Welcome to Matty J's CaringBridge website. We are using this site to keep family and friends updated on his recovery process. We appreciate your support and words of hope and encouragement. Thank you for visiting.
As many of you know, on Thursday, June 1st, Matt fell 35ft from a ladder while painting a house in Baltimore. Our best friend Jenny was also on site painting and with the assistance of a former EMT who happened to be in the area, the called 911 and Matt was rushed to the University of Maryland Medical Center's Shock Trauma Unit.
The damage--multiple skull fractures, subdural hematoma, nerve damage in the left eye, partial collapse of right lung, and small fracture of L2 lumbar. Considering the height of the fall and all of the potential objects he could have hit on the way down, and the way he could have landed he was incredibly lucky.
Once Matt was stabilized, he was moved to ICU and remained sedated to relieve the swelling on his brain. After the first couple the days, the nurses would bring him slightly out of sedation to test his responses by asking questions like "can you open your eyes," "give me a thumbs up," or "stick out your tongue." At he beginning he was unable to do these things, but eventually he was able to produce appropriate responses.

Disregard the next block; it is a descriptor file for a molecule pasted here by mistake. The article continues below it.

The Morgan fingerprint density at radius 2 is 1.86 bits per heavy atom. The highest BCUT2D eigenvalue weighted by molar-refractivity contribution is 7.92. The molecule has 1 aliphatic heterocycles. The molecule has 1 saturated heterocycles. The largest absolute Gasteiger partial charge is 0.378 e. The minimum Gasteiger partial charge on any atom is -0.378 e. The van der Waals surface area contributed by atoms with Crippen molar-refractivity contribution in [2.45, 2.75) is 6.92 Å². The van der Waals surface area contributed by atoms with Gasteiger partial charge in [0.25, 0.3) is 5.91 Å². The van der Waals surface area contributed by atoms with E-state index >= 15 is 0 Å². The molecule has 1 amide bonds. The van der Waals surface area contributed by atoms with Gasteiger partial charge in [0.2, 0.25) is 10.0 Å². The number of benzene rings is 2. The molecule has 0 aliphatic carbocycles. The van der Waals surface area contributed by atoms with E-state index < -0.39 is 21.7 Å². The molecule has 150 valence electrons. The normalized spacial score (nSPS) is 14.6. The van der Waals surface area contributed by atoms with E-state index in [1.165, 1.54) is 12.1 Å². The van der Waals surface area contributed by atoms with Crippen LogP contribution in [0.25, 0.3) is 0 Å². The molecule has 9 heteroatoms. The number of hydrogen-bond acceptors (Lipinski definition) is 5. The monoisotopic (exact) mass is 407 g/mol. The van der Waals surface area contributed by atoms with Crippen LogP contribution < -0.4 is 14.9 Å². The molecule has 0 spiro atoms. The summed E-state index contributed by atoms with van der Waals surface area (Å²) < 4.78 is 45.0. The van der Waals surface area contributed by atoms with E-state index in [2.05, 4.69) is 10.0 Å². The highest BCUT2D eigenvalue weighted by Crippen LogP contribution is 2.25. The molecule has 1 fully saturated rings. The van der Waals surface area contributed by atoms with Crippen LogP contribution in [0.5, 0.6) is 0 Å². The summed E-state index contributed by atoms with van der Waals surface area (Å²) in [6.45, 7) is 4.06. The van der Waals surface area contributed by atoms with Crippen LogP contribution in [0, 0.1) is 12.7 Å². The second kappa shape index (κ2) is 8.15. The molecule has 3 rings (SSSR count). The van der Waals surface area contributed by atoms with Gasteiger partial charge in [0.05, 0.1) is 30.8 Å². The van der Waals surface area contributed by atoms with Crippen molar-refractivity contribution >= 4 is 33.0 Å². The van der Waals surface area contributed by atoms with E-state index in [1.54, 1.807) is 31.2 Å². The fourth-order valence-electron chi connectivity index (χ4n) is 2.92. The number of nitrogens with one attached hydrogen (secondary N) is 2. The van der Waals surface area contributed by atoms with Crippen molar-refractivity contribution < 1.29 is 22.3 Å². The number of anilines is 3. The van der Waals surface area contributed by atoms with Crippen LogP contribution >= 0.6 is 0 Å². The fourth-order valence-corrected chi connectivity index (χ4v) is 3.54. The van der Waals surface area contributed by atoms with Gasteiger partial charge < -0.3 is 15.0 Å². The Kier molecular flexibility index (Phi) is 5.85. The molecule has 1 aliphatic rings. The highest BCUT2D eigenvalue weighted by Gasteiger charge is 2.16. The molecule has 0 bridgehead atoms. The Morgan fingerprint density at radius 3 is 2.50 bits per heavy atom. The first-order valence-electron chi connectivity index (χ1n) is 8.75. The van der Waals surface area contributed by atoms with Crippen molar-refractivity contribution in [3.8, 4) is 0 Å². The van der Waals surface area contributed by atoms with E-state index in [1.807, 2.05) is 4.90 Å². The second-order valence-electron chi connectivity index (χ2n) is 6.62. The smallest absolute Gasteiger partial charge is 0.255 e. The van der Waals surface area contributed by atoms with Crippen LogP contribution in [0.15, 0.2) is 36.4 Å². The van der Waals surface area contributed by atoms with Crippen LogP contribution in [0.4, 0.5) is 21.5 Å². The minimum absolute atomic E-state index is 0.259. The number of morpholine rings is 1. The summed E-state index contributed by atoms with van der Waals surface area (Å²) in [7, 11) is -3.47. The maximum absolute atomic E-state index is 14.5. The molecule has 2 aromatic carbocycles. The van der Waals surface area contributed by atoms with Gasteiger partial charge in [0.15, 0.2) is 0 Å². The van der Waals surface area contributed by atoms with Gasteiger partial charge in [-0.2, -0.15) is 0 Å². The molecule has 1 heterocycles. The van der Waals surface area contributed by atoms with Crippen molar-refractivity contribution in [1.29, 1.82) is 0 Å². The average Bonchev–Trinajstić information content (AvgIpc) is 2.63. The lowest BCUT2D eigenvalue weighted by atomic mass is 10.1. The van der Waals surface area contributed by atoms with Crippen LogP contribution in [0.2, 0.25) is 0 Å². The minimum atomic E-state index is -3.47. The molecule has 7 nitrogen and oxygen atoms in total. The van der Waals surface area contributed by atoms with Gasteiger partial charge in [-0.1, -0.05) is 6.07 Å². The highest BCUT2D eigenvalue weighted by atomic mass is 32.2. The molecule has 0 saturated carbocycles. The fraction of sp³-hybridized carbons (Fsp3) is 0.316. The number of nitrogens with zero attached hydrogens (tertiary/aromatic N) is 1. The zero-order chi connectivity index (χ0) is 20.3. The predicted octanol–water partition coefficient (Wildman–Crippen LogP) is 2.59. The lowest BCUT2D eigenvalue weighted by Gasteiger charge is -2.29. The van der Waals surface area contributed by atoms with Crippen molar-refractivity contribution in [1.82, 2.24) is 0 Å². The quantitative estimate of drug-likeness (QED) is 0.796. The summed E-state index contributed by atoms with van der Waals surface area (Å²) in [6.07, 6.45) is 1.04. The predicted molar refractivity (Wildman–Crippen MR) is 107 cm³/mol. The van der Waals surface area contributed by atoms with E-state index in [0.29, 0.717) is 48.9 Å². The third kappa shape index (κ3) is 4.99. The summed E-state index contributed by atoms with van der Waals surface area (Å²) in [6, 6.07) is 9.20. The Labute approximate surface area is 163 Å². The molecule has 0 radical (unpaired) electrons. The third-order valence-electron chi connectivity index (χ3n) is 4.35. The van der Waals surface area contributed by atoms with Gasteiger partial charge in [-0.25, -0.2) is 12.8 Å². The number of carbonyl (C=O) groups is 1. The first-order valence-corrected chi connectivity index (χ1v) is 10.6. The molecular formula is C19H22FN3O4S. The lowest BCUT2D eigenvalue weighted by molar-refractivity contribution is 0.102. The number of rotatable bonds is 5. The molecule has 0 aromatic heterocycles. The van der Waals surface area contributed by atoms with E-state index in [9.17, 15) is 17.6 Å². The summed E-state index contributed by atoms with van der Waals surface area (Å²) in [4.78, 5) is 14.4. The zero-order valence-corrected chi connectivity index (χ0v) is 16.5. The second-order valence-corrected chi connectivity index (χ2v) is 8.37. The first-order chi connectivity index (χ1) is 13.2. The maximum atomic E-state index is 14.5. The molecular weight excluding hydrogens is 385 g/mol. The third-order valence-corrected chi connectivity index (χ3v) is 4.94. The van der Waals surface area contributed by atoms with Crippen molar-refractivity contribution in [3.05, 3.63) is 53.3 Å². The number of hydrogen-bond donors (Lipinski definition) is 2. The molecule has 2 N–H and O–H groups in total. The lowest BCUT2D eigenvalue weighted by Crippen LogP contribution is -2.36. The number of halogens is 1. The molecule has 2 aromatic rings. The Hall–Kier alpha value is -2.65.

Couple of things we learned: Matt hates mittens and hates being restrained even more. These were done, of course for his safety. Once his breathing and feeding tubes were removed and he was able to communicate effectively, he was all about convincing anyone who would listen that he was not a flight risk and if they could just take off the mittens and unstrap his arms he would be happy. One of the nurses decided to test that theory; he immediately tried to get out of his neck brace and pulled at his IVs. He offered a ton of great arguments though!
Once Matt no longer needed sedation or IVs, he was moved to intermediate care to await a bed in an acute brain rehabilitation facility. His vivacious personality, quick wit, sense of humor, and snark are turned up to 11, but they are intact.
On Wednesday of this week, he was transferred to the University of Maryland Rehabilitation and Orthopedic Institute in Baltimore (Kernan). Our road to recovery begins now...